City-dwelling boomers want to stay there as they age

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Thomas DeRosa
Thomas DeRosa

Eighty percent of baby boomers who live in large cities want to keep living there after they turn 80 — either in their current homes or someplace nearby, according to the results of the 2017 Aging in Cities survey commissioned by Welltower.

The baby boom generation includes those who currently are aged 52 to 71.

Welltower polled 3,000 adults of all ages living in 10 large North American cities and found that people currently living in cities believe they offer advantages when it comes to options for healthcare, transportation and making new friends, which they deem especially important for older adults.

“With the rapid growth of the aging of the population, these preferences are going to shape urban living for years to come,” the real estate investment trust's CEO, Thomas DeRosa, said in a statement, referring to the study's overall results. “We must find ways to adapt city life to these new demands of residents of big cities, where current options are limited.”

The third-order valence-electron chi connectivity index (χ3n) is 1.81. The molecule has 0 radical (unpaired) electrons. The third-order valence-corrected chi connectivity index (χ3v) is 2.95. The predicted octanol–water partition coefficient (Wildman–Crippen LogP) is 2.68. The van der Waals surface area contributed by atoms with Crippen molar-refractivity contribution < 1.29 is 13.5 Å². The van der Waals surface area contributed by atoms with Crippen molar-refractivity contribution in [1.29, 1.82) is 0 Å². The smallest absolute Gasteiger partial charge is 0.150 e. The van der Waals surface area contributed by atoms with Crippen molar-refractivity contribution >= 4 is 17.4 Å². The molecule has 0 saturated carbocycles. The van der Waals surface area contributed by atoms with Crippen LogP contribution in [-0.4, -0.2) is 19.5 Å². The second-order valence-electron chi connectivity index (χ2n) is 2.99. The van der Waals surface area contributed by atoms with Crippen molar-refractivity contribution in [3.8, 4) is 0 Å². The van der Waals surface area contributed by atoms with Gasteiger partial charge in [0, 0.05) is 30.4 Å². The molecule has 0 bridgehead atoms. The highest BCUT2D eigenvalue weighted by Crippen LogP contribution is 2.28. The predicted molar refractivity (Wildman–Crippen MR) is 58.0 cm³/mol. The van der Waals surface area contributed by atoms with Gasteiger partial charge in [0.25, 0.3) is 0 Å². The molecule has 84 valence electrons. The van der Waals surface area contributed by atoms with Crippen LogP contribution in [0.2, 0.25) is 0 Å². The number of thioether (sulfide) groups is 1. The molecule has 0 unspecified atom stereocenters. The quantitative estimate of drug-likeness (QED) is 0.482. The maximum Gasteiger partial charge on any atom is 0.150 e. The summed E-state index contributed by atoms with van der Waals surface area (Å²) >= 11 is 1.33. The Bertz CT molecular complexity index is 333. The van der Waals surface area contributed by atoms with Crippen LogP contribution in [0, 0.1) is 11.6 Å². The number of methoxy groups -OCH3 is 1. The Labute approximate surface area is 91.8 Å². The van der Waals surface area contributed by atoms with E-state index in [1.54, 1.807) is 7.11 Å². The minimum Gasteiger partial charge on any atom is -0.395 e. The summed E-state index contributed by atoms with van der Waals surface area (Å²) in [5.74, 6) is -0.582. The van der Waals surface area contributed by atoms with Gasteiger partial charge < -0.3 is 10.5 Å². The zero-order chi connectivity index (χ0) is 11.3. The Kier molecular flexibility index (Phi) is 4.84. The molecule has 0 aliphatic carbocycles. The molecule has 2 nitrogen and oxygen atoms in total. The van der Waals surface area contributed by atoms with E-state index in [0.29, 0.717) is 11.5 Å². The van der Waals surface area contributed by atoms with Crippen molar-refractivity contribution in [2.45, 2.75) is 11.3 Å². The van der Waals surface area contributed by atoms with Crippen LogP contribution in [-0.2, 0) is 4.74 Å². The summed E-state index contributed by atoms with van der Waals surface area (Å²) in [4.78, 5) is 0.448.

Eighty-one percent of survey respondents described themselves as somewhat (39%) or very (42%) open to living in an urban senior living community. In fact, 40% said their cities need more senior living communities, and 33% said they need more memory care facilities.

Boomers' first choice for living arrangements at 80 or more years, “if money is not an obstacle,” would be to stay in their own homes (29%); an additional 15% said they would choose to stay in their homes but would hire help. Nineteen percent of surveyed baby boomers, however, said they would move to an urban senior living community, and 17% said they would move into a smaller home or apartment with age-friendly features.

Survey participants lived in Boston, Chicago, Houston, Los Angeles, Miami, New York, San Francisco, Seattle, Toronto and Washington, DC. The survey was conducted online May 16 to June 1. For more results, see the full report.

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